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The Comedy is Finished (Hard Case Crime #105)

3.59  ·  Rating Details  ·  313 Ratings  ·  82 Reviews
The year is 1977, and America is finally getting over the nightmares of Watergate and Vietnam and the national hangover that was the 1960s. But not everyone is ready to let it go.

Not aging comedian Koo Davis, friend to generals and presidents and veteran of countless USO tours to buck up American troops in the field. And not the five remaining members of the self-proclaime
Hardcover, 352 pages
Published February 21st 2012 by Hard Case Crime (first published January 1st 2012)
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Dan Schwent
Mar 01, 2012 Dan Schwent rated it liked it
Aging comedian Koo Davis is kidnapped and held for ransom by the People's Revolution Army. But will the PRA let Koo live even if their demands are met?

Donald E. Westlake wrote The Comedy is Finished sometime during the 1970's but decided not to publish it for a couple reasons. I'll be completely honest. For the first half of the book, I wasn't completely sold on The Comedy is Finished and was planning on giving it a 2. Then Westlake worked his magic.

My reasons for not loving The Comedy is Finish
In the late 1970s, Koo Davis is an aging and iconic comedian best known for his constant USO tours to entertain American troops overseas. Koo is kidnapped by a group of militants left over from the ‘60s who threaten to kill him unless the US government releases ten ‘political prisoners’.

Leave it to a bunch of goddamn hippies to think that kidnapping Bob Hope is a good plan.

A FBI agent who has been exiled from DC for a minor role in Watergate sees getting Koo back as the key to reviving his car
Lawrence Block
May 04, 2012 Lawrence Block rated it really liked it
First, full disclosure: Donald E. Westlake was one of my closest friends for over fifty years. Shortly after his death, I had the good fortune to play a role in Hard Case Crime's publication of Memory, a dark existential novel he wrote in the early 60s and shelved when his agent couldn't sell it. I read Memory in manuscript, days after he finished it, and I thought it was brilliant. My opinion hasn't changed.

Twenty years later, Don wrote The Comedy is Finished; he shelved this one when a Scorses
Aug 28, 2012 Mike rated it liked it
Recommends it for: Anyone
I’m usually open to reading anything by an author who I have sampled and enjoyed. (Heck, I’ll even read an author that I’m not thrilled by if it’s the only thing made of ink & paper around!)

This is a book that sat buried in a basement for decades. The fact that a friend had a carbon copy from the author is the only reason it saw a printing press. It is a very dated book, but that’s okay since it was contemporaneous when written. While the impact of some of the rationales may have been dilute
Jul 04, 2012 Ed rated it really liked it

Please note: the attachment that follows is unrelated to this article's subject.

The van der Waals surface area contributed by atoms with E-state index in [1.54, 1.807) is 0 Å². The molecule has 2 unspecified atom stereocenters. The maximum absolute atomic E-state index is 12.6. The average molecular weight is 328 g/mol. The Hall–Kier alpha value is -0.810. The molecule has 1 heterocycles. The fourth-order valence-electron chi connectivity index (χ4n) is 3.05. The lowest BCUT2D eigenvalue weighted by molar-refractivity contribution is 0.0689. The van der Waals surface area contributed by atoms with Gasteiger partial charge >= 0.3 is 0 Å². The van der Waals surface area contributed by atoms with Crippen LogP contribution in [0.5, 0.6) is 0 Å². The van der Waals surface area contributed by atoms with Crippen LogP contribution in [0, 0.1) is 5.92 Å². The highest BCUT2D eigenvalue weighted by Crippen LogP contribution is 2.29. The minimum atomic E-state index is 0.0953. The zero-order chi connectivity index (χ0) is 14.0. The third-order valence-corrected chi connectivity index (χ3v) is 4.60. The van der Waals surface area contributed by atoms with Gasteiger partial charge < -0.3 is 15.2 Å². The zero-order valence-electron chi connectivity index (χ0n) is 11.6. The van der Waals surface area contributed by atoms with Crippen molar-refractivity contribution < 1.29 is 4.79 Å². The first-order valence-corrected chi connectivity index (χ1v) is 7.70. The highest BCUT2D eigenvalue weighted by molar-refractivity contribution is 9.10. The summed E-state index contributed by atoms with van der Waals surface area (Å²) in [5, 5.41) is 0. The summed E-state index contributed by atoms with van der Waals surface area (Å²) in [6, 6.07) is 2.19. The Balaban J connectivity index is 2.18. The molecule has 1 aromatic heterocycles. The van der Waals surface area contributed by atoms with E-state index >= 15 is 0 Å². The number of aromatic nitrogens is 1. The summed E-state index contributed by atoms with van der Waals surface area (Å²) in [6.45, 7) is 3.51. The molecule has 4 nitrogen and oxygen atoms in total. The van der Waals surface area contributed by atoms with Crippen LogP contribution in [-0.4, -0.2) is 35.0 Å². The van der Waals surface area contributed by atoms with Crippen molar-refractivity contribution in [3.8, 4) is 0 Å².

I'm a big Donald Westlake/Richard Stark fan. This posthumously published novel is set in the post-Watergate 1970s. A political cult of young folks kidnaps a famous comedian and demands the release of political radicals from the U.S. prisons. However, the political radicals are a hodge-podge bunch chosen at random. Odd. The comedian tosses off glib one-liner, but he soon reveals a painful, serious side. I don't know if the narrative would appeal to those readers who didn't live through Watergate ...more
Jun 01, 2013 Krycek rated it really liked it
Shelves: crime-fiction
So a bunch of radical nutjob hippies kidnap famous comedian Koo Davis in exchange for the release of "political" prisoners. But let me ask you, who's the real victim here? Koo or the poor schmucks that have to sit around listening to his jokes? Talk about a "captive audience!" Amirite?
*Chirp, chirp, chirp.*
So what's the deal with Ovaltine? The jar is round. They oughtta call it "Roundtine."
Hey, *taptaptap* is this thing on?

Okay, so, clearly, I'm not a comedian. If I were I'd probably be a murder
Mar 26, 2015 Josh rated it really liked it
Koo Davis is a comedian past his prime. Having lived a lavish life performing across the country and providing light relief to the American army during wartime, he now finds himself in the hands of a band of criminals who are using him as a pawn to free ten imprisoned activists.

Set in 1977, THE COMEDY IS FINISHED is a period piece that is very much a product of its time. The political landscape is at the forefront, and socialist viewpoints and present day issues are littered throughout the narr
Craig Childs
Apr 13, 2015 Craig Childs rated it really liked it
I have read five Donald Westlake books and ironically my favorites were the ones published posthumously. THE COMEDY IS FINISHED is not quite the five-star masterpiece that MEMORY was, but it was still well-crafted and absorbing. The main character Koo Davis is an aging comedian, a thinly veiled version of Bob Hope in the late 1970’s, who is kidnapped by some leftover socialist radicals. Like the old Bob Hope movies, he tries to joke and quip his way through the ordeal, but as his outlook gets bl ...more
Feb 27, 2012 Scott rated it really liked it
Finished it today and giving it to a friend tonite

I'll write up my interview with the editor who put the book together and get it published in the next few days

Received this today - interviewed the editor who worked on the book for the publisher and will put together a full article with review by me and book excerpt when i finish this book

This is the never-before-published lost Westlake novel and the first new Westlake since 2010's Memory, and most likely the last new Westlake we'll ever have th
Apr 15, 2015 Dave rated it liked it
I've never read Westlake before, so this is my first one.